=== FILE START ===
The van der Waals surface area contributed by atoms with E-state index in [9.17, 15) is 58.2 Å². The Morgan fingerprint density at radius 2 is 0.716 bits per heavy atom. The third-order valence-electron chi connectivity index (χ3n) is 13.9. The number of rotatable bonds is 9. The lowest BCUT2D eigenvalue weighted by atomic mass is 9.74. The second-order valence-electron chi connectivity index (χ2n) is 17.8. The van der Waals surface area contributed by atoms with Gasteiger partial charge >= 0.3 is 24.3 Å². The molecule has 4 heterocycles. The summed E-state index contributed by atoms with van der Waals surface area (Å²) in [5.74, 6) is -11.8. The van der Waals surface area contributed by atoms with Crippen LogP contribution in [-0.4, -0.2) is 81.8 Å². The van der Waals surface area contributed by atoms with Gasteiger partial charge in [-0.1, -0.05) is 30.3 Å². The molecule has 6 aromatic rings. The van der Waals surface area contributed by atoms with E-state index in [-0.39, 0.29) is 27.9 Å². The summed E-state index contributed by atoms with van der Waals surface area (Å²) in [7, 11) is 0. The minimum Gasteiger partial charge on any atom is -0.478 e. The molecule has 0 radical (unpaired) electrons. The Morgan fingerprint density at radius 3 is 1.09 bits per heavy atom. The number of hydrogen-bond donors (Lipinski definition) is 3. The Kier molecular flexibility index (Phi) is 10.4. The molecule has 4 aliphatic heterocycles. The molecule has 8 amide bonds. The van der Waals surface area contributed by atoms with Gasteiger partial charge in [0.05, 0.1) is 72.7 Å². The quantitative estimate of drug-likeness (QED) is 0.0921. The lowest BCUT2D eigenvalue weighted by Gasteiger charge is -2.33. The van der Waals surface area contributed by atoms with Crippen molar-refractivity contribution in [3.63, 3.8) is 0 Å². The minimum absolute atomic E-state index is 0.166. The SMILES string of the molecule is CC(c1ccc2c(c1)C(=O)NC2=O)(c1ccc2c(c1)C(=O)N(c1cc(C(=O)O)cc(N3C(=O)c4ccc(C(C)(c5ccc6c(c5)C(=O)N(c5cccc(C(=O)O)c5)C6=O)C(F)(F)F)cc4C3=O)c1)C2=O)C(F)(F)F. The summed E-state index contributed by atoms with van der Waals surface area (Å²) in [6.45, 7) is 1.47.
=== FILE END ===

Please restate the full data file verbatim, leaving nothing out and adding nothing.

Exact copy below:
The van der Waals surface area contributed by atoms with E-state index in [9.17, 15) is 58.2 Å². The Morgan fingerprint density at radius 2 is 0.716 bits per heavy atom. The third-order valence-electron chi connectivity index (χ3n) is 13.9. The number of rotatable bonds is 9. The lowest BCUT2D eigenvalue weighted by atomic mass is 9.74. The second-order valence-electron chi connectivity index (χ2n) is 17.8. The van der Waals surface area contributed by atoms with Gasteiger partial charge >= 0.3 is 24.3 Å². The molecule has 4 heterocycles. The summed E-state index contributed by atoms with van der Waals surface area (Å²) in [5.74, 6) is -11.8. The van der Waals surface area contributed by atoms with Crippen LogP contribution in [-0.4, -0.2) is 81.8 Å². The van der Waals surface area contributed by atoms with Gasteiger partial charge in [-0.1, -0.05) is 30.3 Å². The molecule has 6 aromatic rings. The van der Waals surface area contributed by atoms with E-state index in [-0.39, 0.29) is 27.9 Å². The summed E-state index contributed by atoms with van der Waals surface area (Å²) in [7, 11) is 0. The minimum Gasteiger partial charge on any atom is -0.478 e. The molecule has 0 radical (unpaired) electrons. The Morgan fingerprint density at radius 3 is 1.09 bits per heavy atom. The number of hydrogen-bond donors (Lipinski definition) is 3. The Kier molecular flexibility index (Phi) is 10.4. The molecule has 4 aliphatic heterocycles. The molecule has 8 amide bonds. The van der Waals surface area contributed by atoms with Gasteiger partial charge in [0.05, 0.1) is 72.7 Å². The quantitative estimate of drug-likeness (QED) is 0.0921. The lowest BCUT2D eigenvalue weighted by Gasteiger charge is -2.33. The van der Waals surface area contributed by atoms with Crippen molar-refractivity contribution in [3.63, 3.8) is 0 Å². The minimum absolute atomic E-state index is 0.166. The SMILES string of the molecule is CC(c1ccc2c(c1)C(=O)NC2=O)(c1ccc2c(c1)C(=O)N(c1cc(C(=O)O)cc(N3C(=O)c4ccc(C(C)(c5ccc6c(c5)C(=O)N(c5cccc(C(=O)O)c5)C6=O)C(F)(F)F)cc4C3=O)c1)C2=O)C(F)(F)F. The summed E-state index contributed by atoms with van der Waals surface area (Å²) in [6.45, 7) is 1.47.